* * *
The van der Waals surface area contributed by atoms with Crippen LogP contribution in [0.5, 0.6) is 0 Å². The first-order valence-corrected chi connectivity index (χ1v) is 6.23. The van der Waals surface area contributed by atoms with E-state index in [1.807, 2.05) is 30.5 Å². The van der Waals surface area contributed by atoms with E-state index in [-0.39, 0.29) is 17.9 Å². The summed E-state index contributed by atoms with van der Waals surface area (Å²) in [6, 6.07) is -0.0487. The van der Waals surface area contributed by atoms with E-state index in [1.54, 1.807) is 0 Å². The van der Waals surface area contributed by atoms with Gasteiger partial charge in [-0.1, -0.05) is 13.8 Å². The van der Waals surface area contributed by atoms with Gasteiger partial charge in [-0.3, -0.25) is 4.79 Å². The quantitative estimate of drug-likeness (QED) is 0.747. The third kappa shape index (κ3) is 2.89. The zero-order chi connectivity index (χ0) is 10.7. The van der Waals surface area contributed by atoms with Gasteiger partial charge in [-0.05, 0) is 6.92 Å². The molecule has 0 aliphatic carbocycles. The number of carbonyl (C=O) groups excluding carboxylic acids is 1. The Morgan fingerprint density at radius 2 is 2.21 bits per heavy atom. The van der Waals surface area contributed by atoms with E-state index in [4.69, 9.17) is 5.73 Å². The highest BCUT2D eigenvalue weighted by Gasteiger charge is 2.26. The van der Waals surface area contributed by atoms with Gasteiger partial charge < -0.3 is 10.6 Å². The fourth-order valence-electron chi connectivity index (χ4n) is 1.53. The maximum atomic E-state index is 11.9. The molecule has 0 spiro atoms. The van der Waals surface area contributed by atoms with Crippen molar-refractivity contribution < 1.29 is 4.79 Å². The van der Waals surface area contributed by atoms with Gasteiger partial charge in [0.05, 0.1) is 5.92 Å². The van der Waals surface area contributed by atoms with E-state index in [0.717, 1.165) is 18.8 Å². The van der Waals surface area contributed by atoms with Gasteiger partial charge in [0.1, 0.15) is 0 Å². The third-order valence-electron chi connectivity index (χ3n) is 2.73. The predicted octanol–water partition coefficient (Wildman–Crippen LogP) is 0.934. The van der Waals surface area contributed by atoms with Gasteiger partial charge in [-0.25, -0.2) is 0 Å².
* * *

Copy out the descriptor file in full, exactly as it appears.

The van der Waals surface area contributed by atoms with Crippen LogP contribution in [0.5, 0.6) is 0 Å². The first-order valence-corrected chi connectivity index (χ1v) is 6.23. The van der Waals surface area contributed by atoms with E-state index in [1.807, 2.05) is 30.5 Å². The van der Waals surface area contributed by atoms with E-state index in [-0.39, 0.29) is 17.9 Å². The summed E-state index contributed by atoms with van der Waals surface area (Å²) in [6, 6.07) is -0.0487. The van der Waals surface area contributed by atoms with E-state index in [1.54, 1.807) is 0 Å². The van der Waals surface area contributed by atoms with Gasteiger partial charge in [-0.1, -0.05) is 13.8 Å². The van der Waals surface area contributed by atoms with Gasteiger partial charge in [-0.3, -0.25) is 4.79 Å². The quantitative estimate of drug-likeness (QED) is 0.747. The third kappa shape index (κ3) is 2.89. The zero-order chi connectivity index (χ0) is 10.7. The van der Waals surface area contributed by atoms with Gasteiger partial charge in [-0.05, 0) is 6.92 Å². The molecule has 0 aliphatic carbocycles. The number of carbonyl (C=O) groups excluding carboxylic acids is 1. The Morgan fingerprint density at radius 2 is 2.21 bits per heavy atom. The van der Waals surface area contributed by atoms with E-state index in [4.69, 9.17) is 5.73 Å². The highest BCUT2D eigenvalue weighted by Gasteiger charge is 2.26. The van der Waals surface area contributed by atoms with Gasteiger partial charge < -0.3 is 10.6 Å². The fourth-order valence-electron chi connectivity index (χ4n) is 1.53. The maximum atomic E-state index is 11.9. The molecule has 0 spiro atoms. The van der Waals surface area contributed by atoms with Crippen molar-refractivity contribution < 1.29 is 4.79 Å². The van der Waals surface area contributed by atoms with Gasteiger partial charge in [0.05, 0.1) is 5.92 Å². The van der Waals surface area contributed by atoms with E-state index in [0.717, 1.165) is 18.8 Å². The van der Waals surface area contributed by atoms with Gasteiger partial charge in [0.1, 0.15) is 0 Å². The third-order valence-electron chi connectivity index (χ3n) is 2.73. The predicted octanol–water partition coefficient (Wildman–Crippen LogP) is 0.934. The van der Waals surface area contributed by atoms with Gasteiger partial charge in [-0.25, -0.2) is 0 Å².